As the United States endures a national flu pandemic, concern has risen among many students at HWS about health standards at the colleges. This concern was exacerbated by a small outbreak of influenza and influenza-like illnesses on our campus. Rumors began to swirl about quarantines being imposed on certain residences. Students may have noticed their professors liberalizing their policies on class attendance or the increasing availability of hand sanitizer in public places such as the entrance to Saga Dining Hall. This was all part of an effort by the colleges to prevent a more serious problem on campus, but a lack of transparency about the issue raised more worries than it prevented.
The Herald investigated these rumors by conferring with students and faculty about these issues. One student, Jamie Njpanda Kaewwanna, explained that many of her peers on the fourth floor of Reese Hall had become sick or even been hospitalized. She also wrote that the JPR First Year Neighborhood had been bleached in an effort to prevent more people from becoming sick. Many of her peers voluntarily remained in their dorms for the duration of their illness, but Kaewwanna dispelled rumors that there was any kind of quarantine. The college provided food and health kits for those who remained isolated during this time, although residents complained about the quality of the food, saying “the bread was stale.” Students can stay healthy by adopting healthy habits like washing their hands frequently, eating nutritious meals, and adequate sleep. The students affirmed the importance of good hygiene towards preventing the flu, saying, “We believe that its from not washing our hands after using the bathroom and people touching doors.”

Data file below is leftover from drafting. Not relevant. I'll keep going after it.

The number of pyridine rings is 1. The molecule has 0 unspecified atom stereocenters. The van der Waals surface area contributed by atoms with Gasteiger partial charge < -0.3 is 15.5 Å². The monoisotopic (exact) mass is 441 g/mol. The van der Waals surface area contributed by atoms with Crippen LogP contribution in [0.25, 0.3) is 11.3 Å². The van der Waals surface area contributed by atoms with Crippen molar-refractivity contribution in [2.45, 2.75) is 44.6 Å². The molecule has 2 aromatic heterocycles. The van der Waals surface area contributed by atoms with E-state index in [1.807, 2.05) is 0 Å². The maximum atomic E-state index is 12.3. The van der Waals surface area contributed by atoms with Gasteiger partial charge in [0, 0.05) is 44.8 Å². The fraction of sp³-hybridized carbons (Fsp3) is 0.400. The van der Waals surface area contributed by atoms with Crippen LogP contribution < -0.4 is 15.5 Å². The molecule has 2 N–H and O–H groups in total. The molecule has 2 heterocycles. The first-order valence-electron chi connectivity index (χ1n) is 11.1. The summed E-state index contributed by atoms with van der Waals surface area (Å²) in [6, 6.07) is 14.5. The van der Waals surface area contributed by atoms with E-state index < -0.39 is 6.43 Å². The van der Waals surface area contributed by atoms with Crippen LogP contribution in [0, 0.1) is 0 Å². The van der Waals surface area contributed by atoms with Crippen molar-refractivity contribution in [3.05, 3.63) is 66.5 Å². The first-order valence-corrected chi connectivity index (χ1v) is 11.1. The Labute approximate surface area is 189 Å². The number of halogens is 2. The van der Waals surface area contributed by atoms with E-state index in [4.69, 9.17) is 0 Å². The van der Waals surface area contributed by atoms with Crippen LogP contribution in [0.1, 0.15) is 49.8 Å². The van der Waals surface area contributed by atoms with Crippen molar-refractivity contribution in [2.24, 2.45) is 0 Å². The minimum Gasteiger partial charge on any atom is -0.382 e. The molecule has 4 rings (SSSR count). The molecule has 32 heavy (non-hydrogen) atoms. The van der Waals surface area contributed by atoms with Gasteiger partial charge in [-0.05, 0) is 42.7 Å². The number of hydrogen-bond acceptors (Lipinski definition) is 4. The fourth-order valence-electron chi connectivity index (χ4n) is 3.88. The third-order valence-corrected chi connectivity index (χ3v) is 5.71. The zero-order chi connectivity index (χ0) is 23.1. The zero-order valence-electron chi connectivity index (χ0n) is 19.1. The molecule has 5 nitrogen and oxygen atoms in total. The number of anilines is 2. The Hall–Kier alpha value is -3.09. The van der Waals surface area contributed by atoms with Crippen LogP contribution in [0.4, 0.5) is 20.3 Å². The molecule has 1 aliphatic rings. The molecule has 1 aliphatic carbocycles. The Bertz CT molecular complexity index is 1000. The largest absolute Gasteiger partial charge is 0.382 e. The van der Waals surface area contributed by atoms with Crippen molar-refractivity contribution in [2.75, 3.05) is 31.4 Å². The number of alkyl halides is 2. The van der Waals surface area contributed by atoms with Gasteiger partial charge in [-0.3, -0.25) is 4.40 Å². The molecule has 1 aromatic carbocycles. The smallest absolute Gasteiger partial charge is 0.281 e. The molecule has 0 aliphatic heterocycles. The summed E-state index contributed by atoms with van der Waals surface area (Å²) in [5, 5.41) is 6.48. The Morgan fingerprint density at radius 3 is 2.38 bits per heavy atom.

The Herald contacted a number of administration officials about this story, but only Vice President for Campus Life Robb Flowers accepted our invitation to comment. Flowers confirmed that the colleges have been offering food and medication to students in their residence halls on request and that “we have instituted additional cleaning of residence halls and other areas on-campus.” He denied reports that the JPR First Year Neighborhood or any specific area of campus was more impacted than others by the outbreak, except for, “a slight increase in illness on one floor of a residence hall but for only a few days.” Flowers declined to disclose how many students have visited Hubbs or Geneva General Hospital this flu season, but it is important to note that, “The numbers of reported illnesses on campus has remained relatively low and is comparable to most other years.” There appears to be no cause for alarm about the flu at this time, but this outbreak should emphasize the importance of living a healthy lifestyle and taking precautions with our health.